We can qualify any data type as unmodifiable, not just an array.  We may apply the const keyword to any type.  Wherever we do not want to change the value of an initialized variable, its definition takes the form

 const type identifier = initialValue;

For example, to qualify a double that holds 3.14159 as unmodifiable, we write

 const double pi = 3.14159;

Any attempt to change the value of pi will trigger a compile-time error. 

Alternative to #define

const provides an alternative to the #define pre-processor directive.  For example, we can rewrite the const.cpp program above as follows:

 // const Instead of #define
 // const_alternative.cpp

 #include <iostream>
 using namespace std;
 const int MAX = 100;
 void display(const int a[], int n);

 int main( ) {
     int i, a[MAX];

     for (i = 0; i < MAX; i++)
         a[i] = i * i;

     display (a, MAX);
 }

 // display contents of a[n]
 void display(const int a[], int n) {
     int i;

     for (i = 0; i < n; i++)
         cout << "Element " << i + 1 << " of a is " << a[i] << endl;
 }

The advantages of declaring MAX as an unmodifiable variable is that we have control over its scope and the statement is integrated into C++'s type system. 


In-Class Exercise

As an exercise, determine the output of the walkthrough in the Handout on Pointers and Arrays


Consistency (Optional)

Consistency issues arise with unmodifiable variables.  Defining some variables as unmodifiable while defining other related variables as modifiable may create security flaws. 

Consider the following program and identify its flaw:

 // Security Flaw - Not Recommended
 // security.cpp

 #include <iostream>
 using namespace std;

 int main() {
     int i, choice;
     char  instruments[][15] = {"Stocks", "Bonds", "Treasury Bills"};
     int   highRisk[]        = {      70,      15,               15};
     int   lowRisk[]         = {      15,      50,               35};
     const int* profile      = NULL;

     cout << "Select Risk Profile (0 for High Risk, 1 for Low Risk) : ";
     cin >> choice;

     switch (choice) {
         case 0: profile = highRisk; break;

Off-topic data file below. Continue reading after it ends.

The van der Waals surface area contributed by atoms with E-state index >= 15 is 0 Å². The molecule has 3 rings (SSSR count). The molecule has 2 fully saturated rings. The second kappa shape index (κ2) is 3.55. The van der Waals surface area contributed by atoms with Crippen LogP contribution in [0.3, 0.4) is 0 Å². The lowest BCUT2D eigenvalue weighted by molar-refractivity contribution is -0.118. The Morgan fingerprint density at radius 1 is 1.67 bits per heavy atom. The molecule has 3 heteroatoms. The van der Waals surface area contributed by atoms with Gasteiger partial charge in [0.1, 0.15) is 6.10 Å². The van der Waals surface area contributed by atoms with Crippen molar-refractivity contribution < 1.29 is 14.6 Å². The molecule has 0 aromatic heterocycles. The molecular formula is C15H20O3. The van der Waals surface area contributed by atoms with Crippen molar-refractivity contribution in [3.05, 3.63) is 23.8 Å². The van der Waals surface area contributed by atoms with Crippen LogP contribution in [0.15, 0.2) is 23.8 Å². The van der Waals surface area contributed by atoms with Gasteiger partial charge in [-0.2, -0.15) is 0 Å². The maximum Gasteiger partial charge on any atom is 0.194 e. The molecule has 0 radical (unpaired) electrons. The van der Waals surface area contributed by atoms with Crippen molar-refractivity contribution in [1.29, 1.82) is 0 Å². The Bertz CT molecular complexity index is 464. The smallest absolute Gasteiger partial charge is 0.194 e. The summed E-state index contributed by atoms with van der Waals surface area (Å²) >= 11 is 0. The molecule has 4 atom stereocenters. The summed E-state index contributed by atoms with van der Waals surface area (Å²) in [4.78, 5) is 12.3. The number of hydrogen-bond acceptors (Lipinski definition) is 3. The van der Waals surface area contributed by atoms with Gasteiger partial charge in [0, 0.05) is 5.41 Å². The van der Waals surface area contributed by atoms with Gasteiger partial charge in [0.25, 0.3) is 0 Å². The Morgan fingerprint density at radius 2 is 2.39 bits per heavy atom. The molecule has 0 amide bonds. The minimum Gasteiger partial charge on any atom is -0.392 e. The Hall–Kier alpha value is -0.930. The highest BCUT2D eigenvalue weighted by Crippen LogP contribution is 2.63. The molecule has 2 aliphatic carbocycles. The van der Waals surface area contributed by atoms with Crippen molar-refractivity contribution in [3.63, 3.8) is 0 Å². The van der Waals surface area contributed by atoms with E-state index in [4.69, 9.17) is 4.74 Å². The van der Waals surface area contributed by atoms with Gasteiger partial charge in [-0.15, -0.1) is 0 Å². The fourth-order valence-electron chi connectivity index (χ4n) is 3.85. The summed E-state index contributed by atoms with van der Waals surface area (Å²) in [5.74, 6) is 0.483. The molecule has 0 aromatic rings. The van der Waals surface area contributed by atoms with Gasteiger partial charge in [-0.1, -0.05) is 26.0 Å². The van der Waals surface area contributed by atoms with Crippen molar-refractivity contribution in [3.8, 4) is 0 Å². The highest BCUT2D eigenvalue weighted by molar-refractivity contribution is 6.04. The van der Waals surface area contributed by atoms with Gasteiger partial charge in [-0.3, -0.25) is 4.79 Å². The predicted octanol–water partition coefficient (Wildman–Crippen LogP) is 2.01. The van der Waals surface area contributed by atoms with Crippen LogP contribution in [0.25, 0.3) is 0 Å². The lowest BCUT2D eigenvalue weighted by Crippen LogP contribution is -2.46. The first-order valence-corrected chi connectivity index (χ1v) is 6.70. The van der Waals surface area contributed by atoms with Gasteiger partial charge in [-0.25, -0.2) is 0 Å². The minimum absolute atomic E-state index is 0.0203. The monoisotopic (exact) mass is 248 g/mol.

case 1: profile = lowRisk;  break;
     }

     cout << "Recommended Portfolio" << endl;
     for (i = 0; i < 3; i++)
         cout << profile[i] << "% : " << instruments[i] << endl;
 }

Since profile points to an unmodifiable array, we cannot change profile[i].  However, since we can copy fresh values into highRisk[i] or lowRisk[i], a backdoor exists to changing the elements of profile.  The compiler lets us change highRisk as shown below, which is not something that we should allow:

 // Security Flaw - Modifying an Unmodifiable
 // security.cpp

 #include <iostream>
 using namespace std;

 int main() {
     int i, choice;
     char  instruments[][15] = {"Stocks", "Bonds", "Treasury Bills"};
     int   highRisk[]        = {      70,      15,               15};
     int   lowRisk[]         = {      15,      50,               35};
     const int* profile      = NULL;

     cout << "Select Risk Profile (0 for High Risk, 1 for Low Risk) : ";
     cin >> choice;

     switch (choice) {
         case 0: profile = highRisk; break;
         case 1: profile = lowRisk;  break;
     }

     highRisk[0] = 0;
     highRisk[1] = 85;

     cout << "Recommended Portfolio" << endl;
     for (i = 0; i < 3; i++)
         cout << profile[i] << "% : " << instruments[i] << endl;
 }

To correct this flaw and to ensure that the compiler traps attempts to change values pointed to by profile, we qualify highRisk and lowRisk as unmodifiable also.  For completeness, we also qualify instruments as unmodifiable:

 // Security Flaw - Corrected
 // security.cpp

 #include <iostream>
 using namespace std;

 int main() {
     int i, choice;
     const char instruments[][15] = {"Stocks", "Bonds", "Treasury Bills"};
     const int  highRisk[]        = {      70,      15,               15};
     const int  lowRisk[]         = {      15,      50,               35};
     const int* profile      = NULL;

     cout << "Select Risk Profile (0 for High Risk, 1 for Low Risk) : ";
     cin >> choice;

     switch (choice) {
         case 0: profile = highRisk; break;
         case 1: profile = lowRisk;  break;
     }

     cout << "Recommended Portfolio" << endl;
     for (i = 0; i < 3; i++)
         cout << profile[i] << "% : " << instruments[i] << endl;
 }

Summary

  • we must initialize a pointer before we dereference it
  • it is good programming practice to initialize a wild pointer to NULL
  • the name of an array points to the start of the array
  • one-dimensional array notation and pointer notation are equivalent in parameter declarations
  • const identifies a data type as unmodifiable
  • const is a type-safe alternative to #define